Panhandling.com

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Having a problem covering your medical expenses? Need money to get out of a bad marriage? Can't afford your next vacation? A growing number of Americans are going online for help, starting a website at which they beg total strangers to fund their cause. Internet panhandling got national attention last June, when Karyn Bosnak, an out-of-work TV executive who had racked up $20,000 in credit-card debt, posted the site savekaryn.com to help pay off her Bergdorf's, Prada and Gucci bills. "Nothing is really in it for you," she wrote. "But I do believe ... if you help me, then someday someone might help you." It worked. Spurred by stories on the Today show and elsewhere, Web surfers sent Bosnak checks, credit-card numbers and cash to the tune of $13,323. Last month she announced at her site that she is finally in the black.

Her success has spawned dozens of imitators. Some 70 sites are sprinkled throughout the begging categories of such Internet engines as Yahoo and About.com. Some seem earnest, like helpjennifer.com, dedicated to helping Jennifer Glasser pay her doctor bills for Lyme disease. (She has made $4,000 since August.) Others are more tongue in cheek, like edneedsahummer.com, dedicated to getting Ed a — well, you get the idea. Many fall somewhere in between. Penny Hawkins, who is putting herself through nursing school to support her children, has made $1,400 since August via her site helpmeleavemyhusband.com. "I'm not a beggar on the street," she says. "I'm trying to improve the quality of my life. I'm just looking for a hand up." Cyberbegging has grown big enough for a backlash to start: Bosnak's appeal has spawned such cyber-responses as savekarynnot.com and dontsavekaryn.com.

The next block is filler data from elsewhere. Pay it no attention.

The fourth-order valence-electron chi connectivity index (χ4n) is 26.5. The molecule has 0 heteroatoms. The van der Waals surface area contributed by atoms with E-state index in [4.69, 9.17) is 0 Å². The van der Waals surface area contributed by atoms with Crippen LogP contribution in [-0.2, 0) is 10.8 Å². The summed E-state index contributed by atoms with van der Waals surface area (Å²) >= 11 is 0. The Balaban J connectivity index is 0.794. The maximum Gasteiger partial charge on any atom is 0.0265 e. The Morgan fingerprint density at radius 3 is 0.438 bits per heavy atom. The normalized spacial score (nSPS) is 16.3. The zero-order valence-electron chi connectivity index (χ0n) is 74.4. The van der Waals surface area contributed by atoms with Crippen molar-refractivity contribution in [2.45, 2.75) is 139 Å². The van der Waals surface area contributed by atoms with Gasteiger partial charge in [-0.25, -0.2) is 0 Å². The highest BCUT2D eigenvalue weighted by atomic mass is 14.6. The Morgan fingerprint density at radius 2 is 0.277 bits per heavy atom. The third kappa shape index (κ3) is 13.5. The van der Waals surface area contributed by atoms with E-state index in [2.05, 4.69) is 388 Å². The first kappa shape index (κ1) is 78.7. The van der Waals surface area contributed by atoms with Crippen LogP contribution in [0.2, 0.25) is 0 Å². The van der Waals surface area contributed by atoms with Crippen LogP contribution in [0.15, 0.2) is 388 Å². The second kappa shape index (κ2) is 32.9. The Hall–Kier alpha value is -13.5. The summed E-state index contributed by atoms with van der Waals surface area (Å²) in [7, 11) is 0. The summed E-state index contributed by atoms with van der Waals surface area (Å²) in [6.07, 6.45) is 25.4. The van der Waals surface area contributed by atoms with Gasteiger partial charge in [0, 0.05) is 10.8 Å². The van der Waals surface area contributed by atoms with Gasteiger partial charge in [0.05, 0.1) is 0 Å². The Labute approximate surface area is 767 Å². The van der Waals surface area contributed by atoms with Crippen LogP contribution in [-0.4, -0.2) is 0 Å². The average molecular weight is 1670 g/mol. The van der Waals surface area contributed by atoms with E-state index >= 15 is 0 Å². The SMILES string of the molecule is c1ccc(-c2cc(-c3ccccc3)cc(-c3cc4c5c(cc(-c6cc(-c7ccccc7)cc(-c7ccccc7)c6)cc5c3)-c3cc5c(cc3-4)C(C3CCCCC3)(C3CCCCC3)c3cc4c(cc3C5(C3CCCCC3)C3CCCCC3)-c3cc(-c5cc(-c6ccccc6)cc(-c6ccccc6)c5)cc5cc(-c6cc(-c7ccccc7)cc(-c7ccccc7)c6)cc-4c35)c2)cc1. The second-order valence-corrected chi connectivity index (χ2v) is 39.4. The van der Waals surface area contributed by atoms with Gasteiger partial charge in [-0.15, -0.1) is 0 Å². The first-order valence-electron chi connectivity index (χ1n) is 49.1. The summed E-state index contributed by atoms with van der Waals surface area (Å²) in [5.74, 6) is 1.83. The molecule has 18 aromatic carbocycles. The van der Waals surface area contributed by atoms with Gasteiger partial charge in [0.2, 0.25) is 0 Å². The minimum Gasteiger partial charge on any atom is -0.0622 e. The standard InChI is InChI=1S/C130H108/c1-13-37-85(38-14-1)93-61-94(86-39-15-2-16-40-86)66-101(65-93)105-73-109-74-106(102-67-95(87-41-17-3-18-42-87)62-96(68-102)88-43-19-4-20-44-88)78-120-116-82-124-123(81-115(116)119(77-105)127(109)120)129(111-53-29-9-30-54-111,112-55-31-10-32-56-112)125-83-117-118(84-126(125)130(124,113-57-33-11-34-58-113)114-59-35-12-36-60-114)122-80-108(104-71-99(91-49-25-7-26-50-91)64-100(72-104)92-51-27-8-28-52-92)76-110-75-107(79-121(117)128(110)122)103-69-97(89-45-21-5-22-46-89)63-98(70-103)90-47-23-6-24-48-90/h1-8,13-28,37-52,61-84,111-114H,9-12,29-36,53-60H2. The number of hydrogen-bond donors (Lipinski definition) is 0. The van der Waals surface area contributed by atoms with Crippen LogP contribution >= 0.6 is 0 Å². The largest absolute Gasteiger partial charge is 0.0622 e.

Why donate to perfect strangers online, especially when there's no guarantee that the money is going where it is supposed to go? "There's an immediacy to supporting a straightforward cause that can make people feel good," says Erika Ineson, a fund-raising consultant based in New York City. It can also be contagious, a sort of cyberversion of Pay It Forward. Robin De Luca, a single mother, sent a donation to savekaryn.com because she "thought it was hilarious." In October she launched her site, sexysinglestrugglingmomneedsyou.com, to help finance her fight against hepatitis C. Her tally so far: $117.